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Why is $15.25 minimum wage a stimulus for the local economy?

March 25, 2015 / By Yvonne Yen Liu

Los Angeles is considering a raise of the citywide minimum wage.

We recently coauthored at report Los Angeles Rising: A City That Works for Everyone with the UCLA Labor Center and Institute for Research on Labor and Employment which looked at the consequences, both intended and unintended, of such a lift. We found that a phased-in increase to $15.25 by 2019 will put $5.9 billion more into the pockets of 723,000 working people, which will generate $6.4 billion in increased sales. That means that every dollar increase in the minimum wage generates $1.12 in economic stimulus. Businesses will hire more in response to the greater demand, creating 46,400 new jobs.

Why is a $15.25 raise such an economic boost for the local economy?

The answer, we found, lies in the household spending patterns of families who earn minimum wages. Families who earn less than $40,000 a year typically spend their earnings as soon as they are paid on basic needs. On average, a U.S. household that earns $34,000 spends about $36,000 on living expenses (see figure below). The wages earned by low- and moderate-income workers, therefore, go quickly back into circulation after pay day. The direct beneficiaries are place-based businesses, that cater to households within the immediate geographic vicinity. This includes real estate, health care, restaurants, and retail stores. These local businesses will reap increased sales, which allows them to grow and expand the economy.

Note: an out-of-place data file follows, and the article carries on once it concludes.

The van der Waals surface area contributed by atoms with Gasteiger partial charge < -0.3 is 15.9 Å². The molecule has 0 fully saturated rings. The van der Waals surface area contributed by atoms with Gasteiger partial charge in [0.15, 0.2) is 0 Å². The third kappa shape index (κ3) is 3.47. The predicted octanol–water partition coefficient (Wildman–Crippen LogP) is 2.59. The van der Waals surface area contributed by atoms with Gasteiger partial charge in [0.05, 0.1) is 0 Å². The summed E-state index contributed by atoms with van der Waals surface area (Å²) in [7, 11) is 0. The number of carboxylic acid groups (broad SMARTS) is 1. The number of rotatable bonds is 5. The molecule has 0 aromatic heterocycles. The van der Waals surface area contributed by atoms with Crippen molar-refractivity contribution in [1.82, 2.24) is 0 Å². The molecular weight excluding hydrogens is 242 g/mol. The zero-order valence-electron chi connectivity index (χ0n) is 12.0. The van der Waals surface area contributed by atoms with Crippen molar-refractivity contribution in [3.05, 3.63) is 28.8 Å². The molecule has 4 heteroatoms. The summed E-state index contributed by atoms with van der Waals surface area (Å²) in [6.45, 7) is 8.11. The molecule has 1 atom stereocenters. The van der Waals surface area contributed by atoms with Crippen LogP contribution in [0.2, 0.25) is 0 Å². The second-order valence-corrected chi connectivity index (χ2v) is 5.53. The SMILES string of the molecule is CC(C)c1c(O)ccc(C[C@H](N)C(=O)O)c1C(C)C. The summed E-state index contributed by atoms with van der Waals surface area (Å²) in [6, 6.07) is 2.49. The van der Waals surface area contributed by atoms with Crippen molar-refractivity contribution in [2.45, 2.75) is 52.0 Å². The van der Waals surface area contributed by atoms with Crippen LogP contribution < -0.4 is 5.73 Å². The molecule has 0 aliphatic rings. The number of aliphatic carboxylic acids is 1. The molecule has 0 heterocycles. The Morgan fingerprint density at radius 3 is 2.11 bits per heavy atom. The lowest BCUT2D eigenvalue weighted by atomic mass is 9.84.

In contrast, high-income households who bring home $70,000 or more a year, which includes most shareholders of corporations that employ minimum wage workers, set aside almost a quarter of their earnings, an average of $25,630 a year, in savings. Most of this money is placed into investments that are far removed from Los Angeles.

Therefore, a raise to $15.25 by 2019 is an investment in Los Angeles. Minimum wage workers will spend increased earnings of $5.9 billion in the local economy that will help the city grow.

Source: Consumer Expenditure Survey, U.S. Bureau of Labor Statistics, Table 1202. Income before taxes: Annual expenditure means, shares, standard errors, and coefficient of variation, Consumer Expenditure Survey, 2013.  Data is for the United States.

Source: Figure 3.1 Expenditures of Low, Moderate, and Upper Income Households, U.S., 2013 in Los Angeles Rising.